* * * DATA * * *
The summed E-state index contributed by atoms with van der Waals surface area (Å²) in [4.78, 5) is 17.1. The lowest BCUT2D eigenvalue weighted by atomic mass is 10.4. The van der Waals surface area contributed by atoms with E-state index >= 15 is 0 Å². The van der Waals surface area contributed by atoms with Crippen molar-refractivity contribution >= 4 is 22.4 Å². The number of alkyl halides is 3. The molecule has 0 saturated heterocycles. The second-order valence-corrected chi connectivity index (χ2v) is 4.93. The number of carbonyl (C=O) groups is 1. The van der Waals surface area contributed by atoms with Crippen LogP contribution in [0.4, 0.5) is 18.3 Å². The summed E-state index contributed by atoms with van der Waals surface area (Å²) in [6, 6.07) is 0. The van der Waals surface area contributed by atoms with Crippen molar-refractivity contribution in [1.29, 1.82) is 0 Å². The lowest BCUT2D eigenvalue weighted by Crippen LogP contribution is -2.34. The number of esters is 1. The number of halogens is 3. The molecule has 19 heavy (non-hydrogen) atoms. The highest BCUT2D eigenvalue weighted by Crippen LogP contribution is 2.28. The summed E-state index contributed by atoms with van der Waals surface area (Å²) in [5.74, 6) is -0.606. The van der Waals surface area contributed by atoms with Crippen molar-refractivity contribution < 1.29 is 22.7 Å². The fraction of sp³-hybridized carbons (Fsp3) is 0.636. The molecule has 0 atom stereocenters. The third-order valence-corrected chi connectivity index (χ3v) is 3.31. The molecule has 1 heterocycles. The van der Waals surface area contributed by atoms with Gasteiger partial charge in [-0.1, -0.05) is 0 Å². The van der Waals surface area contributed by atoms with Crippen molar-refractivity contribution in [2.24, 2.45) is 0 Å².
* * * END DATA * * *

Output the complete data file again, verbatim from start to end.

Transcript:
The summed E-state index contributed by atoms with van der Waals surface area (Å²) in [4.78, 5) is 17.1. The lowest BCUT2D eigenvalue weighted by atomic mass is 10.4. The van der Waals surface area contributed by atoms with E-state index >= 15 is 0 Å². The van der Waals surface area contributed by atoms with Crippen molar-refractivity contribution >= 4 is 22.4 Å². The number of alkyl halides is 3. The molecule has 0 saturated heterocycles. The second-order valence-corrected chi connectivity index (χ2v) is 4.93. The number of carbonyl (C=O) groups is 1. The van der Waals surface area contributed by atoms with Crippen LogP contribution in [0.4, 0.5) is 18.3 Å². The summed E-state index contributed by atoms with van der Waals surface area (Å²) in [6, 6.07) is 0. The van der Waals surface area contributed by atoms with Crippen molar-refractivity contribution in [1.29, 1.82) is 0 Å². The lowest BCUT2D eigenvalue weighted by Crippen LogP contribution is -2.34. The number of esters is 1. The number of halogens is 3. The molecule has 19 heavy (non-hydrogen) atoms. The highest BCUT2D eigenvalue weighted by Crippen LogP contribution is 2.28. The summed E-state index contributed by atoms with van der Waals surface area (Å²) in [5.74, 6) is -0.606. The van der Waals surface area contributed by atoms with Crippen molar-refractivity contribution < 1.29 is 22.7 Å². The fraction of sp³-hybridized carbons (Fsp3) is 0.636. The molecule has 0 atom stereocenters. The third-order valence-corrected chi connectivity index (χ3v) is 3.31. The molecule has 1 heterocycles. The van der Waals surface area contributed by atoms with Gasteiger partial charge in [-0.1, -0.05) is 0 Å². The van der Waals surface area contributed by atoms with Crippen molar-refractivity contribution in [2.24, 2.45) is 0 Å².